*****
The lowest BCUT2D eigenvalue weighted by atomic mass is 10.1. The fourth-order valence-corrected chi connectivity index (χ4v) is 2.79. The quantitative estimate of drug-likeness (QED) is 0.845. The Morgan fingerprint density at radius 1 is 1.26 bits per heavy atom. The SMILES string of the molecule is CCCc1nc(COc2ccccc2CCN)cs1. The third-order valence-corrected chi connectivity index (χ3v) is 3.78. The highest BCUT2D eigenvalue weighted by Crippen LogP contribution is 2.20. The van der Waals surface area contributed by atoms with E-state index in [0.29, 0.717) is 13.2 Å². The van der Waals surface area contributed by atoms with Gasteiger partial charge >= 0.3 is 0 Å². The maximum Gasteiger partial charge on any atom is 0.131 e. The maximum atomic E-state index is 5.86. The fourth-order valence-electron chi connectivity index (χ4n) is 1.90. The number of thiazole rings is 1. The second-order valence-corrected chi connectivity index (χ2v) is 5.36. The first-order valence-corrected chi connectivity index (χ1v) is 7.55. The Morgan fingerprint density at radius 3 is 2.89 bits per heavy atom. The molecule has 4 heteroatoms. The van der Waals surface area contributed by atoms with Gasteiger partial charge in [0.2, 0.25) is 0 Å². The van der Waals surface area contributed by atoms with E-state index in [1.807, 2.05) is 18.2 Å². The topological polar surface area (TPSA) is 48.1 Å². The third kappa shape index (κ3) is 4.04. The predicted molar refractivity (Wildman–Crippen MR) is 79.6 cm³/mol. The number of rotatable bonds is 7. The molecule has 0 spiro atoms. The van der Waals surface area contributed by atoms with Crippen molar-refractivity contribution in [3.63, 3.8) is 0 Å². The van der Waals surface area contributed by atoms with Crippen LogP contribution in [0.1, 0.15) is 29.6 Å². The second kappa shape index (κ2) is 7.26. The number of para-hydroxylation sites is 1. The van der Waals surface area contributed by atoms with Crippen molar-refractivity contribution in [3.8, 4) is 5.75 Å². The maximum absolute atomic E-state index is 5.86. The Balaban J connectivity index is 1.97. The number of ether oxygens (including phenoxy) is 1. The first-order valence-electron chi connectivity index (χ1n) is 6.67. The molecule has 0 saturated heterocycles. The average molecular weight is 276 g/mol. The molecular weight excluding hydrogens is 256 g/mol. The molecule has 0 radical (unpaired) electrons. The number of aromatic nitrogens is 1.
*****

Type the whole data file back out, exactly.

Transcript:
The lowest BCUT2D eigenvalue weighted by atomic mass is 10.1. The fourth-order valence-corrected chi connectivity index (χ4v) is 2.79. The quantitative estimate of drug-likeness (QED) is 0.845. The Morgan fingerprint density at radius 1 is 1.26 bits per heavy atom. The SMILES string of the molecule is CCCc1nc(COc2ccccc2CCN)cs1. The third-order valence-corrected chi connectivity index (χ3v) is 3.78. The highest BCUT2D eigenvalue weighted by Crippen LogP contribution is 2.20. The van der Waals surface area contributed by atoms with E-state index in [0.29, 0.717) is 13.2 Å². The van der Waals surface area contributed by atoms with Gasteiger partial charge >= 0.3 is 0 Å². The maximum Gasteiger partial charge on any atom is 0.131 e. The maximum atomic E-state index is 5.86. The fourth-order valence-electron chi connectivity index (χ4n) is 1.90. The number of thiazole rings is 1. The second-order valence-corrected chi connectivity index (χ2v) is 5.36. The first-order valence-corrected chi connectivity index (χ1v) is 7.55. The Morgan fingerprint density at radius 3 is 2.89 bits per heavy atom. The molecule has 4 heteroatoms. The van der Waals surface area contributed by atoms with Gasteiger partial charge in [0.2, 0.25) is 0 Å². The van der Waals surface area contributed by atoms with E-state index in [1.807, 2.05) is 18.2 Å². The topological polar surface area (TPSA) is 48.1 Å². The third kappa shape index (κ3) is 4.04. The predicted molar refractivity (Wildman–Crippen MR) is 79.6 cm³/mol. The number of rotatable bonds is 7. The molecule has 0 spiro atoms. The van der Waals surface area contributed by atoms with Crippen molar-refractivity contribution in [3.63, 3.8) is 0 Å². The van der Waals surface area contributed by atoms with Crippen LogP contribution in [0.1, 0.15) is 29.6 Å². The second kappa shape index (κ2) is 7.26. The number of para-hydroxylation sites is 1. The van der Waals surface area contributed by atoms with Crippen molar-refractivity contribution in [3.8, 4) is 5.75 Å². The maximum absolute atomic E-state index is 5.86. The Balaban J connectivity index is 1.97. The number of ether oxygens (including phenoxy) is 1. The first-order valence-electron chi connectivity index (χ1n) is 6.67. The molecule has 0 saturated heterocycles. The average molecular weight is 276 g/mol. The molecular weight excluding hydrogens is 256 g/mol. The molecule has 0 radical (unpaired) electrons. The number of aromatic nitrogens is 1.